In 1916, the school was renamed the School of Commerce and Administration. Soon after in 1922, the first doctorate program was offered at the school. In 1932, the school was rechristened as the School of Business.[3] The School of Business offered its first Master of Business Administration (MBA) in 1935. A landmark decision was taken by the school at about this time to concentrate its resources solely on graduate programs, and accordingly, the undergraduate program was phased out in 1942. In 1943, the school launched the first Executive MBA program. The school was renamed to Graduate School of Business (or more popularly, the GSB) in 1959, a name that it held till 2008.

Deans of the School of Business
Name Tenure
Henry Rand Hatfield 1902–1904
Francis W. Shepardson 1904-1906
C.E. Merriam 1907-1909
Leon C. Marshall 1909–1924
William H. Spencer 1924–1945
Garfield V. Cox 1945–1952
John E. Jeuck 1952–1955
W. Allen Wallis 1956–1962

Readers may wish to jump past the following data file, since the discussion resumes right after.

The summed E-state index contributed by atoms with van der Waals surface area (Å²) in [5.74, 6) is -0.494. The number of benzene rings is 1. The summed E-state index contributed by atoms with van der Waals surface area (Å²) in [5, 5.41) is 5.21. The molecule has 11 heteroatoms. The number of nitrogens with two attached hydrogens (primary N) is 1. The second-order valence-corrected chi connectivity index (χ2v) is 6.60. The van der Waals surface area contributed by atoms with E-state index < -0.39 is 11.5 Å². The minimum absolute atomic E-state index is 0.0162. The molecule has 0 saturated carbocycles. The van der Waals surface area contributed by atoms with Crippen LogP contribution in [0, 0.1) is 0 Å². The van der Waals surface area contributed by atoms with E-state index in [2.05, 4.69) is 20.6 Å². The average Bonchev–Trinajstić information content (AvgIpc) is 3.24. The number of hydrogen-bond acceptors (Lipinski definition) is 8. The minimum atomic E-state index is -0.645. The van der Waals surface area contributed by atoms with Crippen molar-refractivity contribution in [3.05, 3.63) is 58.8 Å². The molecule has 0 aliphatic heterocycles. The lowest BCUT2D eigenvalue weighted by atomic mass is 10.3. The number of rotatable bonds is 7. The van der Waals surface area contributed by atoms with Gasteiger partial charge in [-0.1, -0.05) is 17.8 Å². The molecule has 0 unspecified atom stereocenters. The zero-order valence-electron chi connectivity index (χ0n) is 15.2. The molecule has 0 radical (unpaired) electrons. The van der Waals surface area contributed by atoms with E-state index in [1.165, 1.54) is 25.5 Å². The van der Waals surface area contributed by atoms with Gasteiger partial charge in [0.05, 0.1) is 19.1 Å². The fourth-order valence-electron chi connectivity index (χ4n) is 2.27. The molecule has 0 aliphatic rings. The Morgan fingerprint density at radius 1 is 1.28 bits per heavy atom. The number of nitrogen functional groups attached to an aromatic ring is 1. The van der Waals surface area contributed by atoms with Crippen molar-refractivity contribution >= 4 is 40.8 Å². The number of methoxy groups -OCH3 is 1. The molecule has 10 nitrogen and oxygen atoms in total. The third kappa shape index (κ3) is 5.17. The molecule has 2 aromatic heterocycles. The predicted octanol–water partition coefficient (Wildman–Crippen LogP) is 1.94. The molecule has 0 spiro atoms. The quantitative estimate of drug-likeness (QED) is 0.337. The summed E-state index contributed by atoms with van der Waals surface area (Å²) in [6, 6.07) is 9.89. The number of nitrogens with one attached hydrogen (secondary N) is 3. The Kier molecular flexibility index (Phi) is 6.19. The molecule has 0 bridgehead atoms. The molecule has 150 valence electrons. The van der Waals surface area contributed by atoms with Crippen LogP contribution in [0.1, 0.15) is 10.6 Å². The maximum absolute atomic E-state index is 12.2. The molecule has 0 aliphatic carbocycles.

George P. Shultz 1962–1969
Sidney Davidson 1969–1974
Richard N. Rosett 1974–1982
John P. Gould 1983–1993
Robert S. Hamada 1993–2001
Edward A. "Ted" Snyder 2001–2010
Sunil Kumar 2011-2016

(Interim dean Douglas J. Skinner)


During the later half of the twentieth century, the business school was instrumental in the development of the Chicago School of economics, an economic philosophy focused on free-market, minimal government involvement, due to faculty and student interaction with members of the university's influential Department of Economics. Other innovations by the school include initiating the first PhD program in business (1920), founding the first academic business journal (1928), offering the first Executive MBA (EMBA) program (1943), and for offering the first weekend MBA program (1986).[10][11] Students at the school founded the National Black MBA Association (1972), and it is the only U.S. business school with permanent campuses on three continents: Asia (2000), Europe (1994), and North America (1898).


Chicago Booth offers Full-time, Part-time (Evening and Weekend) and Executive MBA programs. The University is also a major center for educating future academics, with graduate programs offering the A.M. and Ph.D. degrees in several fields.